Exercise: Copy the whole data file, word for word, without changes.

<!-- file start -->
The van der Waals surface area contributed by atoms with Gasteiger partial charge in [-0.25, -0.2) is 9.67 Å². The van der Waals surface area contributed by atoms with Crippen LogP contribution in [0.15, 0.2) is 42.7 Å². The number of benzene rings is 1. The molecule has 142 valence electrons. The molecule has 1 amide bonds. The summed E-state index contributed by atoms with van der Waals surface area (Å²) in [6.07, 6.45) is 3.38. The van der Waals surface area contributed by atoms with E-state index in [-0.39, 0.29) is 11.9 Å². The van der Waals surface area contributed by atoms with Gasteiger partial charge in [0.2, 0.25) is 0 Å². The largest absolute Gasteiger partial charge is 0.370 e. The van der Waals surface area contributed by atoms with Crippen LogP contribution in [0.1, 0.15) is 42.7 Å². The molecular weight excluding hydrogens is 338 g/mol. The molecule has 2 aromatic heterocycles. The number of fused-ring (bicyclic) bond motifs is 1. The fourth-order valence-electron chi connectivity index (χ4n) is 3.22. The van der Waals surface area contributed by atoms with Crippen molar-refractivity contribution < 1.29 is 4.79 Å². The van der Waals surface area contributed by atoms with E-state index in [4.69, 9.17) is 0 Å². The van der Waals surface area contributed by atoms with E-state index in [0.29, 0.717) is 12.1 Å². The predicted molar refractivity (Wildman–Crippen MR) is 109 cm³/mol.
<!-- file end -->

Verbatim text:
The van der Waals surface area contributed by atoms with Gasteiger partial charge in [-0.25, -0.2) is 9.67 Å². The van der Waals surface area contributed by atoms with Crippen LogP contribution in [0.15, 0.2) is 42.7 Å². The number of benzene rings is 1. The molecule has 142 valence electrons. The molecule has 1 amide bonds. The summed E-state index contributed by atoms with van der Waals surface area (Å²) in [6.07, 6.45) is 3.38. The van der Waals surface area contributed by atoms with E-state index in [-0.39, 0.29) is 11.9 Å². The van der Waals surface area contributed by atoms with Gasteiger partial charge in [0.2, 0.25) is 0 Å². The largest absolute Gasteiger partial charge is 0.370 e. The van der Waals surface area contributed by atoms with Crippen LogP contribution in [0.1, 0.15) is 42.7 Å². The molecular weight excluding hydrogens is 338 g/mol. The molecule has 2 aromatic heterocycles. The number of fused-ring (bicyclic) bond motifs is 1. The fourth-order valence-electron chi connectivity index (χ4n) is 3.22. The van der Waals surface area contributed by atoms with Crippen molar-refractivity contribution < 1.29 is 4.79 Å². The van der Waals surface area contributed by atoms with E-state index in [4.69, 9.17) is 0 Å². The van der Waals surface area contributed by atoms with E-state index in [0.29, 0.717) is 12.1 Å². The predicted molar refractivity (Wildman–Crippen MR) is 109 cm³/mol.